The contrast between the magnificent follies of the Nawabs and the decayed, impoverished post-colonial intrusions which stand among them is almost unbearably painful: everywhere, it seems, there has been a universal drop in standards and expectations.
Yet even at the time the great buildings of Nawabi Lucknow were being erected, the Kingdom of Avadh was acutely conscious that it was living on borrowed time. For before the Nawabs had even established their capital at Lucknow, their armies had already been defeated in battle by the East India Company, and over the course of the early nineteenth century the Company ate like a cancer into the territories of Avadh: in less than 50 years the British annexed more than half the Kingdom. But the Nawabs remained surprisingly well disposed towards Europeans, and delighted in the trinkets and amusements Europeans could provide for their court: jugglers, portrait painters, watch menders, piano tuners and even fashionable London barbers were all welcomed to Lucknow and well paid for their services.
If the Nawab sometimes amazed foreign visitors by appearing dressed as a British admiral or even as a clergyman of the Church of England, then the Europeans of Lucknow often returned the compliment. Miniature after miniature from late eighteenth century Lucknow show Europeans of the period dressed in long white Avadhi gowns, lying back on carpets, hubble-bubbles in their mouths, as they watch their nautch girls dance before them. Even those who never gave up European dress seem to have taken on the mores of Nawabi society: Major General Claude Martin, for example, kept a harem which included his favourite wife Boulone as well as her three sisters. Nor was this sexual curiosity just one way: at least two British memsahibs were recruited to join the Avadi harem, and a mosque survives which was built by the Nawab for one of them, a Miss Walters.
Intellectually too, there seems to have been a surprising degree of intercourse between Europeans and the people of Lucknow. The greatest collection of Oriental Manuscripts in Britain – now the core of the India Office Collection – was formed by Richard Johnson while he was the Deputy to the British Resident in Lucknow. During his years in Avadh he mixed on equal terms with the poets, scholars and calligraphers of Lucknow, discussing Sanskrit and Persian literature, and forming long lasting friendships with many of them. One of these scholars, Mir Qamar ud-Din Minnat, dedicated his diwan to Johnson, later following his friend to Calcutta where Warren Hastings bestowed on him the title ‘King of Poets’.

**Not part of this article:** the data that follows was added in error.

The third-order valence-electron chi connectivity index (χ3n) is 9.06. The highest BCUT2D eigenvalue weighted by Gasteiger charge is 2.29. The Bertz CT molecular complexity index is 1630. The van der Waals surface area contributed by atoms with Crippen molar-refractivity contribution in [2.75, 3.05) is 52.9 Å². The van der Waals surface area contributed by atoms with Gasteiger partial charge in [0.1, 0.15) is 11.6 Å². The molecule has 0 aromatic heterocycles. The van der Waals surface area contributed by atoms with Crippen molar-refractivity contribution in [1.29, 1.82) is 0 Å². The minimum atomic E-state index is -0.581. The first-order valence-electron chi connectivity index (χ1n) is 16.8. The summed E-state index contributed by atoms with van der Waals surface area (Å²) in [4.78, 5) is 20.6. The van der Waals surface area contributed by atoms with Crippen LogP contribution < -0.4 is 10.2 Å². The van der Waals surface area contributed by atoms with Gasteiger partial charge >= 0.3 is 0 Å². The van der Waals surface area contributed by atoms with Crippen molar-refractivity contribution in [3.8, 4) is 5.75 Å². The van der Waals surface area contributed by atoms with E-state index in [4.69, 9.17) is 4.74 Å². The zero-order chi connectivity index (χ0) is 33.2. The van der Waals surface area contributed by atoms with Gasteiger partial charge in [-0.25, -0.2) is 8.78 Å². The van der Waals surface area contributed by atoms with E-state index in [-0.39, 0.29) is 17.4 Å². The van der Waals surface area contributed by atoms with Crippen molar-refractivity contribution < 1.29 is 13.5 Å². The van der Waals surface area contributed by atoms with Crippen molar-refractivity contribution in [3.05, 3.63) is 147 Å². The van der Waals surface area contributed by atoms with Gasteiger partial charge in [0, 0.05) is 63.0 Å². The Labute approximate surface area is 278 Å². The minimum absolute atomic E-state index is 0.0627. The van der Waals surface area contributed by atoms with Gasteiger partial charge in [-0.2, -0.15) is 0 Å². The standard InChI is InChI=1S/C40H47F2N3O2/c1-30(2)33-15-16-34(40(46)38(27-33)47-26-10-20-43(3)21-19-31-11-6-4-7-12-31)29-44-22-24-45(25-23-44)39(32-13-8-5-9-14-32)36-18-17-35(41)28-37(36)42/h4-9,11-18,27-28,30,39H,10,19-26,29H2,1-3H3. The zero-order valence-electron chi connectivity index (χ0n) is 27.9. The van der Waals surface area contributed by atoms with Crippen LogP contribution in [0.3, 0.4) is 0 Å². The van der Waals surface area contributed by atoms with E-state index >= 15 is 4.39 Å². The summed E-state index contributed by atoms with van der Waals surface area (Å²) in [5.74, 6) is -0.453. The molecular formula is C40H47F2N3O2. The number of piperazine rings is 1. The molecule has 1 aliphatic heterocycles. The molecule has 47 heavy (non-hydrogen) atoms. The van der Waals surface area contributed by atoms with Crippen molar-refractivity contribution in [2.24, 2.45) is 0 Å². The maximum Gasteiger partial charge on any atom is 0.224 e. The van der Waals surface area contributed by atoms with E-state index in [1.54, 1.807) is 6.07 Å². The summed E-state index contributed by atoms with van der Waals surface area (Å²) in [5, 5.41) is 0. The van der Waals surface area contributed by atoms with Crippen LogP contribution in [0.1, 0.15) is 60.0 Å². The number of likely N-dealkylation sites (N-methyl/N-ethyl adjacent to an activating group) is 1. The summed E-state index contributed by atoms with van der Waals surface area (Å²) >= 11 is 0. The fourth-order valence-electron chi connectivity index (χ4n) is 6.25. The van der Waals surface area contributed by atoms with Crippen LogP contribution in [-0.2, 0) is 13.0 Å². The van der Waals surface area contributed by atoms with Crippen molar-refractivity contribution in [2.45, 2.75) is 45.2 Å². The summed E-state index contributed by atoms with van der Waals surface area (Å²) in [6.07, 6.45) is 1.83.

Much of the surviving architecture of the city reflects this unique moment of Indo-European intermingling. Constantia, Claude Martin’s great palace-mausoleum, now the La Martiniere school, is perhaps the most gloriously hybrid building in India, part Nawabi fantasy and part Gothic colonial barracks. Just as Martin himself combined the lifestyle of a Muslim prince with the interests of a renaissance man- writing Persian couplets and maintaining an observatory, experimenting with map making and botany, hot air balloons and even bladder surgery – so his mausoleum mixes Georgian colonnades with the loopholes and turrets of a mediaeval castle; Palladian arcades rise to Mughal copulas; inside brightly coloured Nawabi plasterwork enclose Wedgwood plaques of classical European Gods and Goddesses.
Yet while Martin designed Constantia to be the most magnificent European funerary monument in India, the East India Company’s answer to the Taj Mahal, it was also intended to be defensible. The eighteenth century was an anarchic and violent time in India, and during an uprising in the 1770’s, Martin once had to defend his residence with a pair of cannon filled with grape shot. It was a lesson he never forgot, and he built Constantia to be his last redoubt in case of danger. Lines of cannon crowned the facade, and thick iron doors sealed off the narrow spiral staircases which connected the different ‘bomb-proof’ floors. Moreover on the facade Martin erected two colossal East India Company lions which were designed to hold flaming torches in their mouths. The sight of these illuminated beasts, belching out fire and smoke on a dark night was intended to terrify would-be intruders.